In regards to aluminum cans, Uncommon Brewers is dead set on using them.  Not only is a pallet of empties easy to move, but they also ship lighter, take up less space (they can be stored on very high shelves without fear of killing anyone in an earthquake), and are more environmentally friendly than bottles.  While I have a few reservations about aluminum due to the horrible mining process, it’s true that a large percentage of it used in the United States is recycled.  The fuel savings alone make it a no-brainer economically.

Uncommon’s desire for a smaller environmental footprint even extends to their kegs, which are made out of cardboard and contain a plastic bladder. According to Stefansky the fittings can sometimes be a pain for pubs, but real kegs are expensive, take up space, and require cleaning.

After trying what we thought were all the beers, Stefansky gave us a devilish grin and beckoned us into a large cooler where he gave us a new brew he’s working on. Gods honest truth, if he hadn’t told us it was non-alcoholic, I probably wouldn’t have noticed.

Dubbed Scotty K.N.A., in honor of an employee with 22 years of sobriety (way to go Scotty! Bill is proud of you), the beer is fermented for only 24 hours so it falls below the 0.5% ABV needed for a non-alcoholic classification.  The flavor reminds me of a table beer I had this summer that was only 3%, very malty, not much bite, the extra sugars not quite overpowering but they let you know they’re there.  I guess it never occurred to me that the designated driver might want to drink something better then the typical crappy non-alcoholic beer.  Stefansky plans on releasing this beer to the public and I’m eager to see what becomes of this experiment.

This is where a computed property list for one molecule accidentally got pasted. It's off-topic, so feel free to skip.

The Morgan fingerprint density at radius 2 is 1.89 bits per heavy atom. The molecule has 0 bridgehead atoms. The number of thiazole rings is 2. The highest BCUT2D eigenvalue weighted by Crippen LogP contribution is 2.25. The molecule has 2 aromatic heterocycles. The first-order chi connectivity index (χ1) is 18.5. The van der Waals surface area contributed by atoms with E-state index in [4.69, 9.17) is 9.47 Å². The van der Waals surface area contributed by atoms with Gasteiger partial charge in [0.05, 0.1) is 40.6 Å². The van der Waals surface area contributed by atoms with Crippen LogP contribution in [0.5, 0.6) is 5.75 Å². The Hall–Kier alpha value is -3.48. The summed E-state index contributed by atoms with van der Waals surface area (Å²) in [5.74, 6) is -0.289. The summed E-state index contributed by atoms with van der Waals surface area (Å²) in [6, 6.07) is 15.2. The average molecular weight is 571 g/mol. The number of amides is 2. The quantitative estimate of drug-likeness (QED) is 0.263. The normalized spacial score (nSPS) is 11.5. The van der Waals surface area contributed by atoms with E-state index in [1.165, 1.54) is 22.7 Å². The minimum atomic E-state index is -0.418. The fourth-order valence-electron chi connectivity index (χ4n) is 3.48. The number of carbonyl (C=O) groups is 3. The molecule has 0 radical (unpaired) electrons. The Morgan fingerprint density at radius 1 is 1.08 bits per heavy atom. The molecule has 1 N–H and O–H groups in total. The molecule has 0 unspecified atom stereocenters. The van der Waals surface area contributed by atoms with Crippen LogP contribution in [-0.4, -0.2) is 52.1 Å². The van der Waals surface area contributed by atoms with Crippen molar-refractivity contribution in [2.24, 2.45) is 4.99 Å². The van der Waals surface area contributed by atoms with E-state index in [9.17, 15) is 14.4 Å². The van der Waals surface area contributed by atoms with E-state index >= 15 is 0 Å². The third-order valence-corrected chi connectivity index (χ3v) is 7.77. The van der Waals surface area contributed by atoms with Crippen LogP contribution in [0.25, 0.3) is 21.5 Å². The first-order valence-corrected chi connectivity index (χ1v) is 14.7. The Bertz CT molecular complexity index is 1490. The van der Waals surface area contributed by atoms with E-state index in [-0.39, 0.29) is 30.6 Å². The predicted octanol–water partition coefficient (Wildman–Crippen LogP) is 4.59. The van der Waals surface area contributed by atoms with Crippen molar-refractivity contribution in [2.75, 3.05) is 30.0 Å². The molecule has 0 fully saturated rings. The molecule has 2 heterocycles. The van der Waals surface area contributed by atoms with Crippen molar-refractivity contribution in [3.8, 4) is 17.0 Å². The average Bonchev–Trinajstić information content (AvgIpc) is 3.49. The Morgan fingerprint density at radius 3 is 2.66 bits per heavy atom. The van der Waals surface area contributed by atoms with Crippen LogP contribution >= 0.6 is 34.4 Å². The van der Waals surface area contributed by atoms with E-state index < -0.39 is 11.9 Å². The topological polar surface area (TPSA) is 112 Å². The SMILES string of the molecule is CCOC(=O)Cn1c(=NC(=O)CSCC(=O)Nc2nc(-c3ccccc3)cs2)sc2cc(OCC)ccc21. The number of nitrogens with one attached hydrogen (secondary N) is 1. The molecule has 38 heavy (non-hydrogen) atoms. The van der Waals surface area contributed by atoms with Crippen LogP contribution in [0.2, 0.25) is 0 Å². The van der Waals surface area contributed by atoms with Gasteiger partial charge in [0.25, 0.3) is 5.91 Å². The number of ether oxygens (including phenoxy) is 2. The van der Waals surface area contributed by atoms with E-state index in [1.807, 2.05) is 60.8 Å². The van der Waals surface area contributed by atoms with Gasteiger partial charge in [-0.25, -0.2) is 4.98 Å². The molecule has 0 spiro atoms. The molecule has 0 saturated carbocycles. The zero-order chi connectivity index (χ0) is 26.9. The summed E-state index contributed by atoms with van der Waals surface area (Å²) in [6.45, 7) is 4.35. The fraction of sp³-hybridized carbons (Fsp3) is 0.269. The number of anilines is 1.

We left the brewery pumped up about the beer Uncommon is producing. The hospitality, excellent tasting and exposure to future brews all made for a great time. If you’re going to Santa Cruz, I highly recommend a tasting if arrangements can be made.